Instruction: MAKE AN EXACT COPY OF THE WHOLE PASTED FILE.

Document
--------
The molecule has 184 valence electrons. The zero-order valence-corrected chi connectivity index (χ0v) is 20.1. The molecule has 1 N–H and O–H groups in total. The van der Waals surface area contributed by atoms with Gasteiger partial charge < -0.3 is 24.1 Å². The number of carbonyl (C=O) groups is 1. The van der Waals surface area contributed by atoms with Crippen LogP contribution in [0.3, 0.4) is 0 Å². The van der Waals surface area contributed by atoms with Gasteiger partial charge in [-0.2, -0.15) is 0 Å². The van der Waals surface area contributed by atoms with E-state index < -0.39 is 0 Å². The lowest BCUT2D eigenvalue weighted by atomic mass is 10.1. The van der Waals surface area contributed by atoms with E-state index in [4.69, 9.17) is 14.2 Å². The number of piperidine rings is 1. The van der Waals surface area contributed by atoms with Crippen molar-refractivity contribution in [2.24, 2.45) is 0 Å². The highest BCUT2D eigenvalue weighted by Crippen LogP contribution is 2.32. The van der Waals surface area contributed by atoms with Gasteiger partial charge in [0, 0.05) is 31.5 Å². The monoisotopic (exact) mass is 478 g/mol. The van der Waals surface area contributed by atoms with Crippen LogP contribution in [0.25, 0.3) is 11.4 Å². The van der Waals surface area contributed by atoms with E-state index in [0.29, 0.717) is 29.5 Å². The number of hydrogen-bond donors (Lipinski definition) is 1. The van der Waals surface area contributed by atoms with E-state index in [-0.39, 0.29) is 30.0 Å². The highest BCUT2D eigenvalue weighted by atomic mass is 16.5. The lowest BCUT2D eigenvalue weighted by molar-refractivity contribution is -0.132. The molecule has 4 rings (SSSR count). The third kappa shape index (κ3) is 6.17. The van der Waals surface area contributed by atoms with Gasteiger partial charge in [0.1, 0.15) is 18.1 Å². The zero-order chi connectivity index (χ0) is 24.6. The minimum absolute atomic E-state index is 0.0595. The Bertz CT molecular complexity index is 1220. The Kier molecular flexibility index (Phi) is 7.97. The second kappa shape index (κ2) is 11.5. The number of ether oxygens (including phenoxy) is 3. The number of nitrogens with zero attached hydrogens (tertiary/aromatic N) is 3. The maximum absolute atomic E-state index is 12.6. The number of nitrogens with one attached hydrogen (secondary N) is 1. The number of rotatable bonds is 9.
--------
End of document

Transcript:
The molecule has 184 valence electrons. The zero-order valence-corrected chi connectivity index (χ0v) is 20.1. The molecule has 1 N–H and O–H groups in total. The van der Waals surface area contributed by atoms with Gasteiger partial charge < -0.3 is 24.1 Å². The number of carbonyl (C=O) groups is 1. The van der Waals surface area contributed by atoms with Crippen LogP contribution in [0.3, 0.4) is 0 Å². The van der Waals surface area contributed by atoms with Gasteiger partial charge in [-0.2, -0.15) is 0 Å². The van der Waals surface area contributed by atoms with E-state index < -0.39 is 0 Å². The lowest BCUT2D eigenvalue weighted by atomic mass is 10.1. The van der Waals surface area contributed by atoms with E-state index in [4.69, 9.17) is 14.2 Å². The number of piperidine rings is 1. The van der Waals surface area contributed by atoms with Crippen molar-refractivity contribution in [2.24, 2.45) is 0 Å². The highest BCUT2D eigenvalue weighted by Crippen LogP contribution is 2.32. The van der Waals surface area contributed by atoms with Gasteiger partial charge in [0, 0.05) is 31.5 Å². The monoisotopic (exact) mass is 478 g/mol. The van der Waals surface area contributed by atoms with Crippen LogP contribution in [0.25, 0.3) is 11.4 Å². The van der Waals surface area contributed by atoms with E-state index in [0.29, 0.717) is 29.5 Å². The number of hydrogen-bond donors (Lipinski definition) is 1. The van der Waals surface area contributed by atoms with E-state index in [-0.39, 0.29) is 30.0 Å². The highest BCUT2D eigenvalue weighted by atomic mass is 16.5. The lowest BCUT2D eigenvalue weighted by molar-refractivity contribution is -0.132. The molecule has 4 rings (SSSR count). The third kappa shape index (κ3) is 6.17. The van der Waals surface area contributed by atoms with Gasteiger partial charge in [0.1, 0.15) is 18.1 Å². The zero-order chi connectivity index (χ0) is 24.6. The minimum absolute atomic E-state index is 0.0595. The Bertz CT molecular complexity index is 1220. The Kier molecular flexibility index (Phi) is 7.97. The second kappa shape index (κ2) is 11.5. The number of ether oxygens (including phenoxy) is 3. The number of nitrogens with zero attached hydrogens (tertiary/aromatic N) is 3. The maximum absolute atomic E-state index is 12.6. The number of nitrogens with one attached hydrogen (secondary N) is 1. The number of rotatable bonds is 9.